The Boss Baby has problems, and the only way to survive the FBI investigation is to go Back in the Crib. Fans of this DreamWorks franchise are in for a treat as the entire Templeton family agrees to keep Ted (now voiced by John Paul Karliak) safe. He was living the life as a business tycoon. However, after finding his employees have been embezzling and framed him, he has nothing left.
This story arc doesn’t come into play throughout the twelve episode run and that’s very unusual. You’d think Ted would try to clear his name. Instead, he goes into hiding.
In contrast, the subplot about The Uncuddleables, a babysitter group who knows of Baby Corps, takes centre stage. They’re out to seize control. To see Ted deal with Baby Tina (Mary Faber nicely emulates Amy Sedaris‘ accent), who has taken over his role in the company, is the least of his worries. As a result, the hi-jinks are hilarious. Unless he and his niece get along, what’s going to happen next leads to more trouble that this institution can’t handle.
Meanwhile, the brothers are back together again. Tim (David W Collins) is in charge this time. The fact the former series had the two hiding the truth from their parents limited what kinds of stories that could be developed. Now that the entire gang, sans Templeton Sr and partner (the grandparents), learns the secret, the hilarity delves into new sitcom moments.
The key episodes to note include “Imaginary Friends” since it highlights just how traumatised Ted has become after losing his job. “Sitting Ducks” shows the people from Baby Corps and The Uncuddleables ultimately duking it out.
The strongest instalment by far is “Birthday Blues.” We finally see that much-needed character development of Carol (Hope Levy), the wife of Tim. We learn that she’s from Dallas and is a Soccer Mom. Consequently, the first episode retcons how much she knows about Baby Corp. The film suggested she knew something about this covert world since she didn’t freak out as often when compared to how she reacted in the first episode of Back in the Crib.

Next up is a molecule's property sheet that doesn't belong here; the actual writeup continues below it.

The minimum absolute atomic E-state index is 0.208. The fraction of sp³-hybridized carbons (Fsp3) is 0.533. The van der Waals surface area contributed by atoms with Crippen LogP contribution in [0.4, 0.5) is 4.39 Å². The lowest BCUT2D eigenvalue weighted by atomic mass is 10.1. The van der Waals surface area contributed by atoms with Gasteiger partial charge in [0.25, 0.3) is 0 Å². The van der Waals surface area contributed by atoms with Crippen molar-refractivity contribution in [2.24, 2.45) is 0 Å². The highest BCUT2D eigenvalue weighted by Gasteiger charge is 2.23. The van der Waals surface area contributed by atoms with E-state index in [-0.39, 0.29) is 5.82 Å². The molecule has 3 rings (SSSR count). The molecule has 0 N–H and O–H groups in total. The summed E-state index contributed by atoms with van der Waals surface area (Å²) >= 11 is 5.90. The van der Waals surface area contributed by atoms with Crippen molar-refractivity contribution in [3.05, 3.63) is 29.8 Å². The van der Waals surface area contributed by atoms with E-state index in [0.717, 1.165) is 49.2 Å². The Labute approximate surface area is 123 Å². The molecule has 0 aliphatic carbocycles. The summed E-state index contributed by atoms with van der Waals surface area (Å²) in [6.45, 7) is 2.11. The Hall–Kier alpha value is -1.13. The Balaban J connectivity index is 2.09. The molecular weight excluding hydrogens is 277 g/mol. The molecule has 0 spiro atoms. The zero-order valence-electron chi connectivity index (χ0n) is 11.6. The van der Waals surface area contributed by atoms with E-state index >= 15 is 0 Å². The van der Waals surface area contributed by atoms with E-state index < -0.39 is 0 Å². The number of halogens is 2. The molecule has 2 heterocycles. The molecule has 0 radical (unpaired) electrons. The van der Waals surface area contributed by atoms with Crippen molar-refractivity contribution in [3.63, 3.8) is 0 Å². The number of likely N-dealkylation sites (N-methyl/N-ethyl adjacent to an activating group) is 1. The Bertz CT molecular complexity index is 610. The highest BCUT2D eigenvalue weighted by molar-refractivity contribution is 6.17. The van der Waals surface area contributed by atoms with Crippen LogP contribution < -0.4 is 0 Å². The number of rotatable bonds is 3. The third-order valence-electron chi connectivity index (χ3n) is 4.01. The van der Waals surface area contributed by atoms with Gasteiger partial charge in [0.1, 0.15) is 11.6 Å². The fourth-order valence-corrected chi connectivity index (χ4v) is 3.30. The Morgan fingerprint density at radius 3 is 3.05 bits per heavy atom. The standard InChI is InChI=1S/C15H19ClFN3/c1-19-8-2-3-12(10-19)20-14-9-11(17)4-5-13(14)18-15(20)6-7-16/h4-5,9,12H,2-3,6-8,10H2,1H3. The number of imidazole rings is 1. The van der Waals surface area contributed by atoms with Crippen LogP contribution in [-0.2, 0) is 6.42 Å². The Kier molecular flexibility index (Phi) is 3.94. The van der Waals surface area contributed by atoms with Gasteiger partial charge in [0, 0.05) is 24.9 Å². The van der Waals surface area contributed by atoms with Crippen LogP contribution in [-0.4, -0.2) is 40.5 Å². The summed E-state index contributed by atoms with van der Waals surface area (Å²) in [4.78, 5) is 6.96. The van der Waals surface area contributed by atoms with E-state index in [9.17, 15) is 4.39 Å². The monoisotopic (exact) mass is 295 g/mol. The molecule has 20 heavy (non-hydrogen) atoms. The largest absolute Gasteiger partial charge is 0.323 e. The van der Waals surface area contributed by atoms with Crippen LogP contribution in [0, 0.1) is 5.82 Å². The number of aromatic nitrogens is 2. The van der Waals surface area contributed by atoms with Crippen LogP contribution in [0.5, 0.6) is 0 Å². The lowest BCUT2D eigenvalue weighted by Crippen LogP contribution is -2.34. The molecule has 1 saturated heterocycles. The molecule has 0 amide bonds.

In the meantime, Tabitha (Ariana Greenblatt) wants to join this babysitting group, and this leads to even further conflicts. In the finale “The Great Mediaeval Fire of 1135,” Ted sadly gets into further trouble for his reforms, and result is not good. This cliffhanger has me anxious for the next season. I feel the storytelling is much stronger when compared to the previous series, Boss Baby: Back in Business, which I’ve previously examined.
Hopefully, the next run can show Ted attempting to save face in both worlds. He was framed and the whole concept of him hiding out feels very uncharacteristic of him. It wouldn’t make sense to create a series showing him not taking charge. I doubt he’ll wait for the statute of limitations to expire, since it’s obvious he’ll be back in the business world by the the third film (still in development) arrives in theatres.
4 Stars out of 5